Many times we have been tasked with working out a way for an ordinary user to "upload" data into a system. This task is fraught with peril because users are not well versed in the idea of "normalized" data. We've tried the Excel file approach. Excel gives the user so many neat options they can't resist adding formatting, charts, graphs and fiddling with the headers. Even with protected files, clever users find ways to make the data incomplete or unusable. We've also tried access. This is workable but it takes more setup and it requires extra expense on the part of the user (namely, they must have excel). Enter the famed low-tech "csv" or "comma separated value" file.Read More
It's a good question. Performance depends on many thing including hardware, traffic, tuning, and capacity. Still, 1.5 million rows is a large table and as you might imagine it will perform less ably than a table with just a few hundred thousand rows. Let’s talk about these variables and how they are used.Read More
First let me say that you may have overestimated your friends programming skills. There is a fundamental difference between using cfinclude and displaying an image. the difference is that one of them has to do with Coldfusion and the other one simply doesn't have anything to do with Coldfusion. Let's review what happens when you load a coldfusion page with an image in it.Read More
You know I love the easy ones. Your problem is misunderstanding the proper use of cfinclude. This tag passes the contents of the included file to the CF parser for execution. It's designed to compile into run time code. What you are trying to do is simply insert the contents of a file into the output buffer (the stuff that goes back to the browser). For that you can use cffile. Cffile will read the contents of your file into a variable - which you may then output onto the page. Here's an example.
Notice the use of the expandPath() function. Unlike cfinclude which takes a relative Coldfusion path, cffile needs an absolute path. It needs something that looks like c:\inetpub\wwwroot\blah.txt (or maybe /var/home/www-data/blah.txt on a linux server). ExpandPath( ) is one of those can't-live-without-it functions that allows you to insert the path in a relative fashion.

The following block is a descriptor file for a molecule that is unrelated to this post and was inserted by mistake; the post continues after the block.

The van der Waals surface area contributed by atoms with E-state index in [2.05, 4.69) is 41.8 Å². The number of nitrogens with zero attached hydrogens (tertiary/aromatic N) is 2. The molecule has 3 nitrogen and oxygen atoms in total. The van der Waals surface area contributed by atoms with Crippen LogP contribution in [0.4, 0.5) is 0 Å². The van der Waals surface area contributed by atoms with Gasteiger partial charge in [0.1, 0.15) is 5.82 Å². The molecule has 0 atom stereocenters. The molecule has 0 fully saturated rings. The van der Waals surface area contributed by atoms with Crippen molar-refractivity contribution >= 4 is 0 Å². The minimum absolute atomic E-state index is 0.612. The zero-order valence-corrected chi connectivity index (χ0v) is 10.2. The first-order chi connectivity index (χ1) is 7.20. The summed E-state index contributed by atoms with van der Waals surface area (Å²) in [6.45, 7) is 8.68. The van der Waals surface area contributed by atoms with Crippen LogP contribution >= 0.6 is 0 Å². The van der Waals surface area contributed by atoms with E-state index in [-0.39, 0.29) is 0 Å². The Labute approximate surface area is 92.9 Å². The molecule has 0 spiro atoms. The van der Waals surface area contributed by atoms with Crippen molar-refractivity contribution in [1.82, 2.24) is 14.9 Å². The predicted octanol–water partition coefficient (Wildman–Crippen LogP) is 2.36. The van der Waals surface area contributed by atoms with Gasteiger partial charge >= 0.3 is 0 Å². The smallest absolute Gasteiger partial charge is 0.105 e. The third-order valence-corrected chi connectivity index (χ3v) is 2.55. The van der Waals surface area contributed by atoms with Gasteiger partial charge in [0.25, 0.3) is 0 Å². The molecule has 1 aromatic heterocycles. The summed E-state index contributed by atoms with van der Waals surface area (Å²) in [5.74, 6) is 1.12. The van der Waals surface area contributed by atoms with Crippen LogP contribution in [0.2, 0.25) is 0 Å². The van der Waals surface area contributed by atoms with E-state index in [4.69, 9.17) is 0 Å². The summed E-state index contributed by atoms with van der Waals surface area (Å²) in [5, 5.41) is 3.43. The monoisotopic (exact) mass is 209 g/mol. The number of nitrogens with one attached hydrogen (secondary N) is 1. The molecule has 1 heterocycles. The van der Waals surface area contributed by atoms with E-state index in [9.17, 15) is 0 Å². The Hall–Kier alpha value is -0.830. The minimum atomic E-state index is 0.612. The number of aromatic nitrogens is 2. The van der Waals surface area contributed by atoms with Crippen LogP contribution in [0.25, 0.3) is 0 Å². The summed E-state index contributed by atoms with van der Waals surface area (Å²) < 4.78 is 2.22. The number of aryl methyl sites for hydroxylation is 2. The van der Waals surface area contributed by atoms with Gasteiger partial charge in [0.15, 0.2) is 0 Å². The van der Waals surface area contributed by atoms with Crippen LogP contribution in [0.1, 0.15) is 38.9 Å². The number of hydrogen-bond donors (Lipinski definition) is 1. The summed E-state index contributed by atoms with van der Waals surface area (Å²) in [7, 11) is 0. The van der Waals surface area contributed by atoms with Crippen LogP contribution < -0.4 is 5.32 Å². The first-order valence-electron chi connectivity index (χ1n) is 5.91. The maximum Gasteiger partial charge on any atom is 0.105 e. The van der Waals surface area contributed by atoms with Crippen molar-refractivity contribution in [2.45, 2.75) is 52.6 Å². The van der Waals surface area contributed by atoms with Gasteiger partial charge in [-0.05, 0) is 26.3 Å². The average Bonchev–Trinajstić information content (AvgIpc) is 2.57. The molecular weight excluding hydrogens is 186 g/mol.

In your question you indicated that you did not want the HTML to be "functional". I'm not sure what you mean by this - but I suspect you meant that you want the HTML to display on the page like "
This is a follow post to my previous post on cfdirectory as a bottleneck. A helpful muse reader of that post named Daniel Gracia sent me some Java code that builds a directory list. The code itself is a call to the core io.File class. It takes a directory path and returns an array of files and folders mixed (with the folders identified with a period). His claim was that it performed faster than Cfdirectory. His claim is 100% true, but there are some nuances to it. I ran a few tests and here is what I found.Read More
I just read this fabulous post from Mike Schierberl's blog on Variables Scope Leaking and I thought I would pass it on as a good read. To summarize, it is a common practice to create a component into the application scope and include an "init()" type function in it that returns an instance of itself. For example you might have an "employee" component who's "init()" function takes an employee id as an argument and returns an instance of "employee" populated with user data. That's pretty standard. If you return this new populated instance into the variables scope you would expect the variable to be discarded at the end of the request. Mike's post shows that this does not happen as expected. Because the variables returned are referenced (as apposed to "by value") they persist beyond the request termination.
As a fix you can add structClear(variables) to the end of your request - in the onRequestEnd() function for example. I can't explain it better than Mike. He includes a sample and a flash movie of how he came to his conclusions. It's very thorough.
Flash remoting is supposed to be enabled by default. Indeed, if you set up a web server, add some sites and then install CFMX flash remoting works fine. If, however, you are in the habit of adding new sites to your IIS server that are going to use flash remoting, it may not work. A virtual directory to JrunScripts and some other settings are missing. The fix? Well, one easy "shotgun" approach is simply to run the connector script. It sets things up correctly and remoting starts to work. But (as is often the case) there is a small issue you might run into.Read More